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Creator:
Samuel Buck, 1696–1779, British
and Nathaniel Buck, active 1727–1753
Title:

The South View of Berwick Upon Tweed

Additional Title(s):

The South View of Berwick Upon Tweed.

Date:
ca. 1743-1745
Medium:
Pen and black ink, with gray wash over graphite on moderately thick, slightly textured, cream laid paper
Dimensions:
Sheet: 12 1/4 x 31 7/8 inches (31.1 x 81 cm)
Inscription(s)/Marks/Lettering:

Inscribed in pen and black ink, upper center: "THE SOUTH VIEW OF BERWICK UPON TWEED;" within image, in pen and black ink, landmarks numbered from 1 to 24; in pen and brown ink, lower left, key to numbered landmarks; in graphite, lower right: "Buck del."; in pen and black ink, verso, with the text that appears on the engraving, an account of Berwick upon Tweed; in graphite, verso: "1816/ Townley's sale/ lot 58th - 8-"

Signed in graphite, lower right: "Buck del."

Credit Line:
Yale Center for British Art, Paul Mellon Fund
Copyright Status:
Public Domain
Accession Number:
B1987.19
Classification:
Drawings & Watercolors
Collection:
Prints and Drawings
Subject Terms:
arches | boats | bridge (built work) | buildings | flag | fort | harbor | hills | ocean | port | river | seamen | ships | town | views, town (creative works) | walls
Associated Places:
Berwick | Scotland | Tweed | United Kingdom
Access:
View by request in the Study Room [Request]
Note: The Study Room is open by appointment. Please visit the Study Room page on our website for more details.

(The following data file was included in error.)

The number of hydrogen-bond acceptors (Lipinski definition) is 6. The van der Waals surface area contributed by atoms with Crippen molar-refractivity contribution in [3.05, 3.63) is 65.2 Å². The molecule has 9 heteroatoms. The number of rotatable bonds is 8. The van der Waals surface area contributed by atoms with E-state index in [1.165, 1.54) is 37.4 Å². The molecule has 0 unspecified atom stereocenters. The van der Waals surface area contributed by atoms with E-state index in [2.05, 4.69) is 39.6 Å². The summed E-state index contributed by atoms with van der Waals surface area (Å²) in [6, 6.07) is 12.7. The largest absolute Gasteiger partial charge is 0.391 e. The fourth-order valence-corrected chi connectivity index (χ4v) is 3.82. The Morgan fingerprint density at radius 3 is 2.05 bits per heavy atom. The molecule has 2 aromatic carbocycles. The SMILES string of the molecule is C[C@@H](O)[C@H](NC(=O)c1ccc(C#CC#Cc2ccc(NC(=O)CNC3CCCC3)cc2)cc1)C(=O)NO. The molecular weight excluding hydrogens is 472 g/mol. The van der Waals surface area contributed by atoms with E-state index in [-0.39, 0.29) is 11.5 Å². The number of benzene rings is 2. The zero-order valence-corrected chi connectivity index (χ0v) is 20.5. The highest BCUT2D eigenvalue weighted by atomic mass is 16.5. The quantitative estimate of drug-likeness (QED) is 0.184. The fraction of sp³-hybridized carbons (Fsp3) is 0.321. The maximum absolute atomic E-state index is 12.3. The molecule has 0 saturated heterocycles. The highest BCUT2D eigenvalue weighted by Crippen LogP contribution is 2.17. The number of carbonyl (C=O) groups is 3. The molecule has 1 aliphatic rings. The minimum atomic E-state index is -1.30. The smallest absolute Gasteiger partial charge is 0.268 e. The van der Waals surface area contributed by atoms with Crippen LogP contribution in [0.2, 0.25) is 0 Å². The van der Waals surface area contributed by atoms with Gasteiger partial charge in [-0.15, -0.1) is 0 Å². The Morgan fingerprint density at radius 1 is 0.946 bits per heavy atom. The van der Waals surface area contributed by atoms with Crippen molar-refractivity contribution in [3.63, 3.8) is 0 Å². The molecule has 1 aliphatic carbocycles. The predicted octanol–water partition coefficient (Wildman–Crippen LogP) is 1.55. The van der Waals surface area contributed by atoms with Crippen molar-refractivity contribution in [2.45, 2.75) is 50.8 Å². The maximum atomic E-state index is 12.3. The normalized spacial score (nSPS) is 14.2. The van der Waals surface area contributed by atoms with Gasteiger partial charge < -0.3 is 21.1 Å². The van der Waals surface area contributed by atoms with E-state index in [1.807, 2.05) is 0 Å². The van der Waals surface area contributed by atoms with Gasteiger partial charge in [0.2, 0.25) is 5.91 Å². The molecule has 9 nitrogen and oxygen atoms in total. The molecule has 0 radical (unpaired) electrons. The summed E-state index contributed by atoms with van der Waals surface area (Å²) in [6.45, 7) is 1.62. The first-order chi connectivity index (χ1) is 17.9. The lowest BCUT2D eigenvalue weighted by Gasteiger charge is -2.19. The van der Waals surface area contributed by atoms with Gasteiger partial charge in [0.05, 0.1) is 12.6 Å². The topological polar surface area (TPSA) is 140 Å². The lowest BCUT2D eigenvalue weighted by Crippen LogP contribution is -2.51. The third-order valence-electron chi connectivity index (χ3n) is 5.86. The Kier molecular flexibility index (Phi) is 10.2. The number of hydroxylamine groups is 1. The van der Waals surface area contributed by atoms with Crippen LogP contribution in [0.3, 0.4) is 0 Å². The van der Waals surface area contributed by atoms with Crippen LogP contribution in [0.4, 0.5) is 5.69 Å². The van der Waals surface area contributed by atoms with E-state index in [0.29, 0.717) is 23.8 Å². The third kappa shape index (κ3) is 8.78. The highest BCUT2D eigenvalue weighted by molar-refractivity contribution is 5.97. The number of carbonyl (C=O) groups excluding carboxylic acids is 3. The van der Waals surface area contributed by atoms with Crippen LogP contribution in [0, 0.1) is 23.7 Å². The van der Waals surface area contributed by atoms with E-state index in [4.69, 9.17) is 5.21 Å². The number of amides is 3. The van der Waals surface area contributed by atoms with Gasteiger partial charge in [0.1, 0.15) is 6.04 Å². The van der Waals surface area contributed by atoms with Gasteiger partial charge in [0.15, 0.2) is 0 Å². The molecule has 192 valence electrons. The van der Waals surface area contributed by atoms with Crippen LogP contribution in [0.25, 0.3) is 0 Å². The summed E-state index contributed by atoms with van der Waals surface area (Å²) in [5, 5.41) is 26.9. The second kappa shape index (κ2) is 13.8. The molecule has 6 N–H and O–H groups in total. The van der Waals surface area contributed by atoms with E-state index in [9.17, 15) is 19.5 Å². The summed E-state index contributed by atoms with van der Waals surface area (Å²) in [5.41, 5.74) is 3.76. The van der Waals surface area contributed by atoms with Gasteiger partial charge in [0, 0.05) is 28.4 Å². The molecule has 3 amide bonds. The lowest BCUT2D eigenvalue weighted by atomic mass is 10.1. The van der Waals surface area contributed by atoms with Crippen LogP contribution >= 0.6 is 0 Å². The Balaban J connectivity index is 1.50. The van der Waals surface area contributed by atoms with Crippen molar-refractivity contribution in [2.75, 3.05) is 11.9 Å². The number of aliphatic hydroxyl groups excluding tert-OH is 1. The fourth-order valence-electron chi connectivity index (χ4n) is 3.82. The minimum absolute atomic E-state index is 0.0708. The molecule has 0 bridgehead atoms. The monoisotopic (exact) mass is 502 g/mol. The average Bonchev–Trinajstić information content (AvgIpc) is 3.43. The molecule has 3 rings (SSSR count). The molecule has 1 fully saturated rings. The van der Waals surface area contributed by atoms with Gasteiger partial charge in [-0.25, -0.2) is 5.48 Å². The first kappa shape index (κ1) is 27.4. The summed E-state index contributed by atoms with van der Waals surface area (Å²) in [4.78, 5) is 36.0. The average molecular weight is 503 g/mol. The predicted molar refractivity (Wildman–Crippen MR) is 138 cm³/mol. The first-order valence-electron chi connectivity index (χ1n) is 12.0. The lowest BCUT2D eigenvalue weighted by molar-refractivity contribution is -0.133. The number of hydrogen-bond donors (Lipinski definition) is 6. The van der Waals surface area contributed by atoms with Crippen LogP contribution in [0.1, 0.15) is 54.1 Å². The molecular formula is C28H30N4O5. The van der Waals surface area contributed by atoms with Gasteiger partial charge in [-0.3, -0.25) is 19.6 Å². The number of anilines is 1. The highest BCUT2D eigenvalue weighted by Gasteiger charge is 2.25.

Link:
https://collections.britishart.yale.edu/catalog/tms:2715
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Born in Yorkshire, Samuel Buck received early encouragement and employment from the Yorkshire antiquaries Ralph Thoresby and John Warburton. It was probably Warburton who introduced Buck to the society of Antiquaries in London. Though never a Fellow of the Society, Buck frequently attended its meetings and was certainly employed by William Stuckeley and other Fellows. These engagements led to his massive project, undertaken with his brother Nathaniel, to record sites of antiquarian interest throughout England and Wales - by far the most extensive of a number of such efforts by topographical artists in the century. Between 1721 and 1745 the Bucks produced over 423 engravings of castles, monasteries, and other ruins and an additional eighty-seven prospects of English and Welsh cities and towns. These were gathered together and reissued in three volumes by the printseller Robert Sayer in 1774 as Buck's Antiquaries of venerable remains of above 400 Castles &c in England and Wales, with near 100 views of Cities. This is the finished drawing, worked up from pencil drawings made on the spot, for the engraving of Berwick upon Tweed that was published in 1745. The engraving reproduces the drawing at approximately the same size. The view of Berwick is typical of the "prospect," taken from an elevated vantage point at a sufficient distance that the town is clearly laid out for the viewer. Although related to an earlier tradition of schematic maplike representations of cities and towns seen from above, the Buck's presentation is an actual view.|n
Scott Wilcox

Wilcox, Forrester, O'Neil, Sloan. The Line of Beauty: British Drawings and Watercolors of the Eighteenth Century. Yale Center for British Art, New Haven, 2001. pg. 154 cat. no. 130

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